One of Sanora's first suggestions: Make sure that policies clearly articulate the protocol for self-reporting or reporting others' potential conflicts. The important legal factor is whether a campus policy was followed and whether the people involved went through the proper channels.
The more scenarios and real-world examples a policy includes the better, Santora said. That way, employees know not only how their situation might relate to others, but how colleges have handled such cases.
“We’ve moved away from a time when having a policy is enough," she said. "There now has to be a clear way to review the policy in a systematic way.”
Walda said he believes in getting broad-based input for policies. There are potential conflicts you'll never discover unless you have the conversation at the lowest level at which decision are made on campus, he told the audience. And in the end, presidents need buy-in from professors and other employees.
Once the policy is in place, Walda said it's important for college officials to publicize their efforts on campus.
“You can construct the best policy imaginable and review it with the best minds, but if everyone doesn’t know about it, you don’t have much traction," he said.
Part of the problem, Walda added, is that people confuse conflict of interest policies with codes of conduct. Colleges should have both, he said. But they are different. Codes of conduct are broad statements about what actions are appropriate for employees and what constitutes ethical behavior. They often refer to conflict of interest policies, which deal more specifically with cases involving relationships and transactions.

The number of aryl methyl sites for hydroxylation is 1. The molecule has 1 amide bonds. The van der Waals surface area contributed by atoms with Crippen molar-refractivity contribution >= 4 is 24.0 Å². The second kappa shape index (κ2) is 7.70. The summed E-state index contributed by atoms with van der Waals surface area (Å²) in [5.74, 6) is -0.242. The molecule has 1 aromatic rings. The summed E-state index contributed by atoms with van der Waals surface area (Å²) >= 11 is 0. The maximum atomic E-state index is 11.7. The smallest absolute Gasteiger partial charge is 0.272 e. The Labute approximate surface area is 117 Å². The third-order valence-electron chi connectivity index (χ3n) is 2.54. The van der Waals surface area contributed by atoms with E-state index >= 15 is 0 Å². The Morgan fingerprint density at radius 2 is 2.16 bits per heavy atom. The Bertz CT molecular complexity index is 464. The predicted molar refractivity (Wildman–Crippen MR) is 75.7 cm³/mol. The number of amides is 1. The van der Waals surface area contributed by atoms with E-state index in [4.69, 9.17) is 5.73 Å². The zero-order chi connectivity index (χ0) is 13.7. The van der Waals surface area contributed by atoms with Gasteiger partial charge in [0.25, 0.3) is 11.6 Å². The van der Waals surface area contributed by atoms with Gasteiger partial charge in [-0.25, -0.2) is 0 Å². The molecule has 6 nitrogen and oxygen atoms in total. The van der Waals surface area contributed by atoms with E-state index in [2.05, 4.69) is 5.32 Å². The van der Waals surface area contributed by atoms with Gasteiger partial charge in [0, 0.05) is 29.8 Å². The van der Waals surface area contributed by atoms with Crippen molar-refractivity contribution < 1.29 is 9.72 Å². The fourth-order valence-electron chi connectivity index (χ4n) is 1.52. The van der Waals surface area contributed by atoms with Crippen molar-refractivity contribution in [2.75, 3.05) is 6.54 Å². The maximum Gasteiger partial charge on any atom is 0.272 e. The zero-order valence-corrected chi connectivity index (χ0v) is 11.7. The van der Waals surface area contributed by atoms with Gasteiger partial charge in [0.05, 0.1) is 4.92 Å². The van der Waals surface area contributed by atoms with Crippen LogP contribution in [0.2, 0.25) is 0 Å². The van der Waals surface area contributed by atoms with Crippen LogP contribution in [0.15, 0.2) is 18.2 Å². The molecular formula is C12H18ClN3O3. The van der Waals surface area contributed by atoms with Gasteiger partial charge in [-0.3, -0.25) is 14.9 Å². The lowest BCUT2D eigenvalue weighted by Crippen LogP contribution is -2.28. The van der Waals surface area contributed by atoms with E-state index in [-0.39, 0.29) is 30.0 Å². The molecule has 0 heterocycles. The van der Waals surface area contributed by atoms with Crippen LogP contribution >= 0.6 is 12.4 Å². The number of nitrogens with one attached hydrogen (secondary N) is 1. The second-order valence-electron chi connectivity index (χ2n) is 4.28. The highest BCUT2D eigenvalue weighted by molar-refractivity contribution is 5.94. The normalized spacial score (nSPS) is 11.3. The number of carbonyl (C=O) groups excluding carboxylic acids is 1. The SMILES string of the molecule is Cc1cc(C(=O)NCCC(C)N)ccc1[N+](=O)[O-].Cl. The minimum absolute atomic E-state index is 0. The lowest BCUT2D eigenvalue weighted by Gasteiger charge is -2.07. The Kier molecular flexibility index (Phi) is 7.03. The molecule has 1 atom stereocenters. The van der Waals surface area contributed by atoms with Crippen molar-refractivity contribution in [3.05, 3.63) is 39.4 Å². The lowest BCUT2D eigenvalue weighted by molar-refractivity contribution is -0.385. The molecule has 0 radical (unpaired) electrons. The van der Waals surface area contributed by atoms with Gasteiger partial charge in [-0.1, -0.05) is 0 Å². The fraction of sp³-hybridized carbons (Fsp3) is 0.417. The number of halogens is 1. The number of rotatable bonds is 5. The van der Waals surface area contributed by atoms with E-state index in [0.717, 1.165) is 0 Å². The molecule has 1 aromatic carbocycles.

Colleges have long thought about what types of individual conflicts should raise red flags. The most recent example involves a senior admissions official at the University of Pennsylvania who last week cut off ties to a private college counseling business she founded, and resigned from an advisory board to a counseling company in Japan after the arrangements became public.
Walda and Santora focused the NAICU session on individual policies as they relate to governing board members and non-faculty employees. The speakers said they didn't deal with issues relating to faculty because that topic is worthy of a separate session (though several questions from the audience attempted to move the conversation in that direction).